Online conference calls using Cloud and Connected devices have become a norm in most modern businesses. As long as employees can access a computer, or have a smartphone or other mobile device available, they can make the meeting.
With the plethora of available cloud-based conferencing and collaboration tools available, getting together with clients, company executives and co-workers is a breeze. It saves time and energy, and should improve productiveness in all business environments. But when dealing with people, even the best cloud-based conferencing services can fall short of expectations, with some employees calling in late and others hanging up before calls even begin.
A major problem is that there doesn’t seem to be any accepted etiquette when it comes to the dial-in and on-hold behavior of those attending cloud-based conferences. However, it does appear that women have more patience, joining conference calls earlier and waiting longer on hold before hanging up. It is also clear that very few people waste the time spent on hold while hanging around waiting for other participants to get online.
Conferencing and collaboration provider, InterCall has released an infographic that reveals what US employees do when placed on hold, waiting to join a conference call, as well as the changing habits of those joining online conferences.
They surveyed around 200 full-time employees who join one or more conference call each week, in an endeavor to more about dial-in behavior. They wanted to know how proactive and patient conference call attendees are when waiting for other attendees, and what if anything they do while kept on hold. They also wanted to know whether habits changed in relation to those involved in a particular conference.
From the survey, two areas that appear to need attention are the integration of video conferencing tools to improve punctuality of attendees, and swapping out pre-conference and on-hold background music in favor of company news or current events.
While conference calls have become an essential part of doing business, this shouldn’t preclude companies from “refining their tools or processes to match evolving employee habits,” says InterCall’s Executive vice-president of conferencing and collaboration, Rob Bellmar. “We believe that with a better understanding of current conferencing behaviors, companies can start taking strategic steps to change them.”
On average, most employees seem to give themselves more than enough time to log into conference calls on time, with 55 percent dialing in one to three minutes earlier than required, and only 10 percent joining as the conference starts. Interestingly, 13 to 14 percent of employees dial in at least five minutes earlier if they are “meeting with” clients or supervisors. They seem to have less respect for co-workers with 20 percent dialing in as the calls start.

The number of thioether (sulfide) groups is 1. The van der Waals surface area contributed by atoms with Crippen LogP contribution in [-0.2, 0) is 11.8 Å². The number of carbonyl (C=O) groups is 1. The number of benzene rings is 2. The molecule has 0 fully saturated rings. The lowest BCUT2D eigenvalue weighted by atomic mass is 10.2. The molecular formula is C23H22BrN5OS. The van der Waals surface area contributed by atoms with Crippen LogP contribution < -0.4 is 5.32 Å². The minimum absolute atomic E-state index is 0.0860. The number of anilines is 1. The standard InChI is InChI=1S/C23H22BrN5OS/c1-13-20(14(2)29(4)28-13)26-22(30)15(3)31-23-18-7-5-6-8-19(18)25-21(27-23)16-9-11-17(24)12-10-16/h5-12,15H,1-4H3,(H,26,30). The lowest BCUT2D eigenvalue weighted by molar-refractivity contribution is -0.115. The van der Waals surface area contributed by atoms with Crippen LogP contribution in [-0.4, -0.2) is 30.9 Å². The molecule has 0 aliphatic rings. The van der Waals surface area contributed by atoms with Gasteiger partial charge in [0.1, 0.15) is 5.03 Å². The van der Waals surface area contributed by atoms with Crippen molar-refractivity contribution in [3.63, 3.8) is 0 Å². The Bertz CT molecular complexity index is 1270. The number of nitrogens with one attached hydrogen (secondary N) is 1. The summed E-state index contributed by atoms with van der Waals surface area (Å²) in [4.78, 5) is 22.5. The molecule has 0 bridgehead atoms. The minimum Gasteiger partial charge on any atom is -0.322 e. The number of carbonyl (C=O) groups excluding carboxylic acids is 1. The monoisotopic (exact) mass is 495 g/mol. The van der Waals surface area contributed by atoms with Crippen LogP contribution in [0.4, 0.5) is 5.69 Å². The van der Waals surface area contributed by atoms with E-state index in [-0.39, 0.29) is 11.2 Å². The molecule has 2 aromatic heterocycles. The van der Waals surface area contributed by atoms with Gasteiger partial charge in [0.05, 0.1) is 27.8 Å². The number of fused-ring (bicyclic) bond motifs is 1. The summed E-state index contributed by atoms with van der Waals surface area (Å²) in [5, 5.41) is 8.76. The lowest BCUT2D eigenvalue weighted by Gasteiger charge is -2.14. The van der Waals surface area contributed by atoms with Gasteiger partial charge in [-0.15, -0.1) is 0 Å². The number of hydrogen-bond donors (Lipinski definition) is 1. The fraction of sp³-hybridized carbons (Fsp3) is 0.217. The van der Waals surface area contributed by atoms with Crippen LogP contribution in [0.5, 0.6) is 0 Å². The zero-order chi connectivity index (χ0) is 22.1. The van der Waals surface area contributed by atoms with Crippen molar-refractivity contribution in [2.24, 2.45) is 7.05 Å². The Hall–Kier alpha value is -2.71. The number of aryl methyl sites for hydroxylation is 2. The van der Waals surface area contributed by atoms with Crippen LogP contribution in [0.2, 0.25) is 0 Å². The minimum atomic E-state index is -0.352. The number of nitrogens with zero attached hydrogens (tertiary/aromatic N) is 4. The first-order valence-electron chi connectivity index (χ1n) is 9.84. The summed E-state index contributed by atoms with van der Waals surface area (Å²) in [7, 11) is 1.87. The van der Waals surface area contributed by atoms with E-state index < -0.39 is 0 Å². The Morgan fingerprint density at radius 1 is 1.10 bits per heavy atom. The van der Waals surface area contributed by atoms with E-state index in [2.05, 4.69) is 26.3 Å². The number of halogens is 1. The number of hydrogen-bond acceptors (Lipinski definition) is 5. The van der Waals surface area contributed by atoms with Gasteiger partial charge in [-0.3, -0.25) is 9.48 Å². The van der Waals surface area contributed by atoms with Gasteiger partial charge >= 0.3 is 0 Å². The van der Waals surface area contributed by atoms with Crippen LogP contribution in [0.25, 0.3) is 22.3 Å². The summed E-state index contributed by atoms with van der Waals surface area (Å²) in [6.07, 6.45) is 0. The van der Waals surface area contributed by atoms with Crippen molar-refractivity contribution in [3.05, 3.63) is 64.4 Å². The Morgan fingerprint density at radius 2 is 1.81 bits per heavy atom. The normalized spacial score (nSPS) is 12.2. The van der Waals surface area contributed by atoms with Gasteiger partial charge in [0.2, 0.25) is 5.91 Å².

When conference calls are delayed, attendees do sometimes hang up, but the survey showed 54 percent would wait six minutes or longer before doing this. Again they are usually more willing to wait longer if conference calls are with customers or company leaders – with 31 percent being prepared to wait at least 10 minutes.
Generally employees say they are courteous if they find they cannot attend a conference call or are running late, with 93 percent notifying other attendees.
Another interesting result was that 63 percent of respondents believed attendees would be earlier if the it was a video conference call rather than simply an audio meeting, implying that visibility has an impact on accountability.
Waiting for a conference call can waste a lot of time, particularly if meetings are running late. But results of the survey show that generally employees don’t waste time while waiting. In fact a very large percentage (76), use the time to carry out other work.
While not all these activities relate to work:
Often those waiting for conference calls to begin are subjected to music. While half the respondents said that the music played affected their attitude in the following conference call, 47 percent said they’d rather listen to news than music. Nearly a quarter (21 percent) reported negative vibes towards pre-conference music.
Above all else, the survey found that “women prove to be more prompt, patient callers than men,” with more women consistently joining conference calls early, regardless of who was in involved in the call. Further, women are twice as likely as men to join at least five minutes early. Women are also more likely to hang on longer on hold before leaving. On average, it seems that 21 percent of women will wait at least 10 minutes before leaving compared with 14 percent of men.
Perhaps oddly, while millennials (born between the early 1980s and early 2000s) are the least likely employees to dial in early, it’s the 46- to 60-year-olds who tend to dial in at the last moment, with 16 percent admitting they dial in as meetings are starting. However older folk are more likely to wait on hold for longer before hanging up. Only 45 percent of 18- to 25-year-olds will wait six or more minutes; 53 percent of 26- to 35-year-olds; 62 percent of 36- to 45-year-olds; and 63 percent of 46- to 60-year-olds. At the same time, older employees are more likely to hang up without contacting other callers.
One statistic that was particularly unsurprising was that more than half of the 18- to 25-year-olds admit they check social media while on hold, while only 17 percent of 46- to 60-year-olds bother.
By Penny Swift